The Secret Project
The Secret Project
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Annotation: The world's greatest scientists gather in a secret town in the desert to develop the atomic bomb.
Genre: War
Catalog Number: #139568
Format: Publisher's Hardcover
No other formats available
Copyright Date: 2017
Edition Date: 2017
Illustrator: Winter, Jeanette,
Pages: 40
Availability: Available
ISBN: 1-481-46913-4
ISBN 13: 978-1-481-46913-5
Dewey: 355.8
LCCN: 2016018832
Dimensions: 29 cm.
Language: English
Reviews:
Horn Book
A "quiet little boys' school" in New Mexico transforms into a "secret location which has no name" where scientists work on the code-named "Gadget." The palette grows more ominous until the pictures spectacularly erupt in both size and color for the detonation. An author's note supplies more information about the Manhattan Project, but the text itself, concise and thorough, stands on its own. Reading list.
Kirkus Reviews
A picture book takes on the creation of the atomic bomb. "In the beginning," the story opens, with overtones of Genesis, and it does, indeed, become a story of creation and elemental powers of the universe. The first two pages suggest a Roxaboxen-style celebration of a desert playscape, but then the secret project—the Manhattan Project—unfolds. The local boys' school is closed, scientists arrive at a place that doesn't even really exist yet, and shadowy figures get to work creating a "Gadget" of enormous power. Ingeniously, Jeanette Winter's illustrations balance the dark, cloaked secrecy of Los Alamos, signified by silhouetted figures viewed through windows, with the bright beauty of the outer world—the mesas, cacti, coyotes, prairie dogs, and desert mountains; Hopi artists carving dolls out of wood "as they have done for centuries"; and Georgia O'Keefe painting a gorgeous desert scene. Jonah Winter's text is eloquent, and his mother's digital illustrations evoke a beautiful landscape in danger if the scientists' contraption works. When the bomb explodes, the monstrous mushroom cloud grows over four pages, concluding with a pitch-black double-page spread and no further text, which will leave young readers eager to know more. An informative author's note will help adults provide the historical context. An astonishing way to lay the groundwork for such works for older readers as Steve Sheinkin's Bomb (2012), this is a beautifully told introduction to a difficult subject. (Informational picture book. 5-9)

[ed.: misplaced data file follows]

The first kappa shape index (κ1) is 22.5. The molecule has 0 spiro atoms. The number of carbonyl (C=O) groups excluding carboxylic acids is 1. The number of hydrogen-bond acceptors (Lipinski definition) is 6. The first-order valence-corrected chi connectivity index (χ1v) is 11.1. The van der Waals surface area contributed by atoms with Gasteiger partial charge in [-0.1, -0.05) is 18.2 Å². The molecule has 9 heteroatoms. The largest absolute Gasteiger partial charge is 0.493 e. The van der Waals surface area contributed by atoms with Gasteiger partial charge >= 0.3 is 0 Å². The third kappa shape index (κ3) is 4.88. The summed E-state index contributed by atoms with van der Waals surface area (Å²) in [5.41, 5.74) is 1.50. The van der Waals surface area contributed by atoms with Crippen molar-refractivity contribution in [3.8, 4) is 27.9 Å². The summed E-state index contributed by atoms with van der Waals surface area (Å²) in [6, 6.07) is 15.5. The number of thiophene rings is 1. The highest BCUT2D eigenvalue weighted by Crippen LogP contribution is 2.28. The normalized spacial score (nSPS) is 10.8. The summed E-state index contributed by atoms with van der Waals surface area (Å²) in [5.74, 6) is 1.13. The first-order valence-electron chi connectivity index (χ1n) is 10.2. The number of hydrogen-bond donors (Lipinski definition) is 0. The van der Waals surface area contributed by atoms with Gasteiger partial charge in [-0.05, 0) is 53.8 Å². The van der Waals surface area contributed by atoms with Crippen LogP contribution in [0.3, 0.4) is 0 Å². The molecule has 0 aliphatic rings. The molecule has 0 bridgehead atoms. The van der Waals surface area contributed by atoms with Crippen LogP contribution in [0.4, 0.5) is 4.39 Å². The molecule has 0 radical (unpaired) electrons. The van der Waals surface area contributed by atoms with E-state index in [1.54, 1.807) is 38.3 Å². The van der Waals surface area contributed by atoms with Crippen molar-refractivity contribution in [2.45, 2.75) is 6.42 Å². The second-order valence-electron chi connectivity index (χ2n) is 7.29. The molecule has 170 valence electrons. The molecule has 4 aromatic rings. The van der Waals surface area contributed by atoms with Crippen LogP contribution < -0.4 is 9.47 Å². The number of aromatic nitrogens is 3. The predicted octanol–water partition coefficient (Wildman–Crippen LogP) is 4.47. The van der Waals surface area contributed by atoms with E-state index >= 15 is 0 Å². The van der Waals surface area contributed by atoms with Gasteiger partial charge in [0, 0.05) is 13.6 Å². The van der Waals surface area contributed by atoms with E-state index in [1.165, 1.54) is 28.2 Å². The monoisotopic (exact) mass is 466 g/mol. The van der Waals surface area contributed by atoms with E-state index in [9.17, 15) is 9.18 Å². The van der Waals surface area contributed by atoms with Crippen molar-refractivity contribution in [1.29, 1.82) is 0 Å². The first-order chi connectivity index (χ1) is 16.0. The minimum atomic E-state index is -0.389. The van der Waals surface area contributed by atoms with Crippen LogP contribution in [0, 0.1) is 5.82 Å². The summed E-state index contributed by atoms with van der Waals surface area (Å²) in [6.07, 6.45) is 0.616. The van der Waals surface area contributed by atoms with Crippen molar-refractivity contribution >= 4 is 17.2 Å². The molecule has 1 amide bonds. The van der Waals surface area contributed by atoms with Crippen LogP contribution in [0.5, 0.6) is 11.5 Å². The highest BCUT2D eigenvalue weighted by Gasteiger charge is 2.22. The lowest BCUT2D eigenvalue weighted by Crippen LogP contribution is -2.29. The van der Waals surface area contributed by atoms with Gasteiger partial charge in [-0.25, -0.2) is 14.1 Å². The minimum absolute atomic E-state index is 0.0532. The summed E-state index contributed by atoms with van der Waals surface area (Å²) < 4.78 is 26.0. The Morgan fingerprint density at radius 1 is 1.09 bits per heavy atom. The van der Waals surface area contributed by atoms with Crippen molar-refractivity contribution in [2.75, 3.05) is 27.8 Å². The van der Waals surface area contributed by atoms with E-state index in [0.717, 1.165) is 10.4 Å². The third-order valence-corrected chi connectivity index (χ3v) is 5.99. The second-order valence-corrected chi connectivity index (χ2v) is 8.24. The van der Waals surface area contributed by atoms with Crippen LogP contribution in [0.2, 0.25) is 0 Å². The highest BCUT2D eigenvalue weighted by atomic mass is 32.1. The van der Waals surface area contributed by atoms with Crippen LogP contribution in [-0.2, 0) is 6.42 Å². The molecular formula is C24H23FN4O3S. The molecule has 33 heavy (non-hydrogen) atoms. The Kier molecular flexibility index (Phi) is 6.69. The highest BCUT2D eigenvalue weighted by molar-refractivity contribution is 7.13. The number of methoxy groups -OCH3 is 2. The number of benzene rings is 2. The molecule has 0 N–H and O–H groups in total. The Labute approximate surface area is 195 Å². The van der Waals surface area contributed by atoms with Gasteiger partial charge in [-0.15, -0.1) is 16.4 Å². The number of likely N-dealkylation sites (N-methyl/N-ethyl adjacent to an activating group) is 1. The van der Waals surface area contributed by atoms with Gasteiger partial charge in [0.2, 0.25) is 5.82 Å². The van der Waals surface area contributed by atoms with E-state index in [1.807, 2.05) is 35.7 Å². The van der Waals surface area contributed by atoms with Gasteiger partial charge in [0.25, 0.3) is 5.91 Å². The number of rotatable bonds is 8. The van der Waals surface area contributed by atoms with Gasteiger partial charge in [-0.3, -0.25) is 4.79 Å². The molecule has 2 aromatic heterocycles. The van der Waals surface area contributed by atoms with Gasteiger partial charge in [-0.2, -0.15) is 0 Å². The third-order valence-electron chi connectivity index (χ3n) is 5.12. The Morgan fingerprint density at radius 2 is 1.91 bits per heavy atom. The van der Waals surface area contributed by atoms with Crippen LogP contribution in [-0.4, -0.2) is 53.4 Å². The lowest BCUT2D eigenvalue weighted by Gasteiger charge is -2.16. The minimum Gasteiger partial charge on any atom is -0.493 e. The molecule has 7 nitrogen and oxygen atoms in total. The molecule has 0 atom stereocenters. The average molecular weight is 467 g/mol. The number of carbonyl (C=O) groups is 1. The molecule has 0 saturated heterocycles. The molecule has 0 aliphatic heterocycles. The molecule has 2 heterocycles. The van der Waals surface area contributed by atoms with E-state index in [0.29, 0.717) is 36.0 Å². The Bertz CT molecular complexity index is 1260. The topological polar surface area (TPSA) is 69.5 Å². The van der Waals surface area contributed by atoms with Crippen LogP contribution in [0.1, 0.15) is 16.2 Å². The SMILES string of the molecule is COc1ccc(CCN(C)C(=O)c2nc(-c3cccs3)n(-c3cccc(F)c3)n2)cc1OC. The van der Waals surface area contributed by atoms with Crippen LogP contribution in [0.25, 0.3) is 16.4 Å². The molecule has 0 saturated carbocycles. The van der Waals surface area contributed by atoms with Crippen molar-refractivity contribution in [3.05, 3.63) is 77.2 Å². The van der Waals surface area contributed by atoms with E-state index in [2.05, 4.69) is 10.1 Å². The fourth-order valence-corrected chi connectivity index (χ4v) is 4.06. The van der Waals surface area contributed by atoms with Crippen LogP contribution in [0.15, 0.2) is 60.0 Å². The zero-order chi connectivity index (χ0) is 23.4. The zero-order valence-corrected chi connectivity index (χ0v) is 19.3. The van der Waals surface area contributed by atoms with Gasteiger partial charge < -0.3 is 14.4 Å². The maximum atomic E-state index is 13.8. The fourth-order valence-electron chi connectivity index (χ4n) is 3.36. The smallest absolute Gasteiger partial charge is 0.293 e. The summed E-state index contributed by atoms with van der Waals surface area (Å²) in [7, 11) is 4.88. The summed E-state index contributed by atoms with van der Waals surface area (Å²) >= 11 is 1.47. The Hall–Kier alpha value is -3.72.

School Library Journal
Gr 4&11;8&12; This powerful, if somewhat unpolished, account traces the development and testing of the first atomic device&12;code-named the "Gadget"&12;in the New Mexico desert. The story begins in a "peaceful desert mountain landscape," with a "quiet little boys' school" that is abruptly emptied of students and transformed into a laboratory where "shadowy figures" labor over a "secret invention." Two years later, a massive device is hauled to another site and suspended from a tower for detonation. Though the author artfully heightens the air of mystery by leaving out specific names, dates, and locales, the sudden switch partway through from past to present tense serves no evident purpose, and the comment that the "great scientists must complete their secret invention before any other scientists complete their secret invention" is too vague to be meaningful. (The author adds missing details and a clarification in his lengthy closing note: the Nazis were rumored to have a similar project under way.) Taking a cue from the work of Georgia O'Keeffe (and actually adding the artist to one scene), the illustrator places buildings and people into a series of wide, undulating, semiabstract New Mexico settings, then closes with a bang that is both literal and emotionally gut-wrenching: a countdown, four hellish full-page views of an expanding mushroom cloud, and a pitch-black final spread. The author's note ends with a devout, if quixotic, wish that nuclear weapons will one day be abolished. VERDICT A moving, nonpreachy springboard for older elementary grade and middle school discussions of the Manhattan Project or nuclear weapons in general&12;though educators will want to supplement with additional materials.&12; John Peters, Children's Literature Consultant, New York City